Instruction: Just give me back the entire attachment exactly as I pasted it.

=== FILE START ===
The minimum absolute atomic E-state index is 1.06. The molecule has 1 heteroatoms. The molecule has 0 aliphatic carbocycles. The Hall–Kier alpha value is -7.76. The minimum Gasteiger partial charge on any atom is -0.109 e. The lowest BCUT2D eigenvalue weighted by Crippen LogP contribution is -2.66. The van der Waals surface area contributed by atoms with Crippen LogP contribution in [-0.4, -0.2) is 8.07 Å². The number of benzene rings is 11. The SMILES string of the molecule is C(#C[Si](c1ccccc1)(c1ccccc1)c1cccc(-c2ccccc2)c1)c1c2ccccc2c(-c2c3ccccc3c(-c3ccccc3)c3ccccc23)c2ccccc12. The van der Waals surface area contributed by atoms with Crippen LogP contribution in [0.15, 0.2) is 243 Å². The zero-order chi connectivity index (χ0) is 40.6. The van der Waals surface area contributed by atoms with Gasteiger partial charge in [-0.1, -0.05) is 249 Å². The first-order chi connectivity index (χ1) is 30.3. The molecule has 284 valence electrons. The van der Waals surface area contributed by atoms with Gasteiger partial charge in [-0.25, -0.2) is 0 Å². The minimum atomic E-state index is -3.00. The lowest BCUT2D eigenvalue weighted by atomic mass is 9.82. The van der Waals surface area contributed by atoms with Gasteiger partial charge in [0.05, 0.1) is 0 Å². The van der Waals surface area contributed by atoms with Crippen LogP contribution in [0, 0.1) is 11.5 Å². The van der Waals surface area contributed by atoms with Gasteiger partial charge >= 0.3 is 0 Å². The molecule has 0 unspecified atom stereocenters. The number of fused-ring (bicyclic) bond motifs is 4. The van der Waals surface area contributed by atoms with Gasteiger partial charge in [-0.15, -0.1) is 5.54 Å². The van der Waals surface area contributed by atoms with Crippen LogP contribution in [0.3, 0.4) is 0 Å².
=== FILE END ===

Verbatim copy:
The minimum absolute atomic E-state index is 1.06. The molecule has 1 heteroatoms. The molecule has 0 aliphatic carbocycles. The Hall–Kier alpha value is -7.76. The minimum Gasteiger partial charge on any atom is -0.109 e. The lowest BCUT2D eigenvalue weighted by Crippen LogP contribution is -2.66. The van der Waals surface area contributed by atoms with Crippen LogP contribution in [-0.4, -0.2) is 8.07 Å². The number of benzene rings is 11. The SMILES string of the molecule is C(#C[Si](c1ccccc1)(c1ccccc1)c1cccc(-c2ccccc2)c1)c1c2ccccc2c(-c2c3ccccc3c(-c3ccccc3)c3ccccc23)c2ccccc12. The van der Waals surface area contributed by atoms with Crippen LogP contribution in [0.15, 0.2) is 243 Å². The zero-order chi connectivity index (χ0) is 40.6. The van der Waals surface area contributed by atoms with Gasteiger partial charge in [-0.1, -0.05) is 249 Å². The first-order chi connectivity index (χ1) is 30.3. The molecule has 284 valence electrons. The van der Waals surface area contributed by atoms with Gasteiger partial charge in [-0.25, -0.2) is 0 Å². The minimum atomic E-state index is -3.00. The lowest BCUT2D eigenvalue weighted by atomic mass is 9.82. The van der Waals surface area contributed by atoms with Gasteiger partial charge in [0.05, 0.1) is 0 Å². The van der Waals surface area contributed by atoms with Crippen LogP contribution in [0, 0.1) is 11.5 Å². The van der Waals surface area contributed by atoms with Gasteiger partial charge >= 0.3 is 0 Å². The molecule has 0 unspecified atom stereocenters. The number of fused-ring (bicyclic) bond motifs is 4. The van der Waals surface area contributed by atoms with Gasteiger partial charge in [-0.15, -0.1) is 5.54 Å². The van der Waals surface area contributed by atoms with Crippen LogP contribution in [0.3, 0.4) is 0 Å².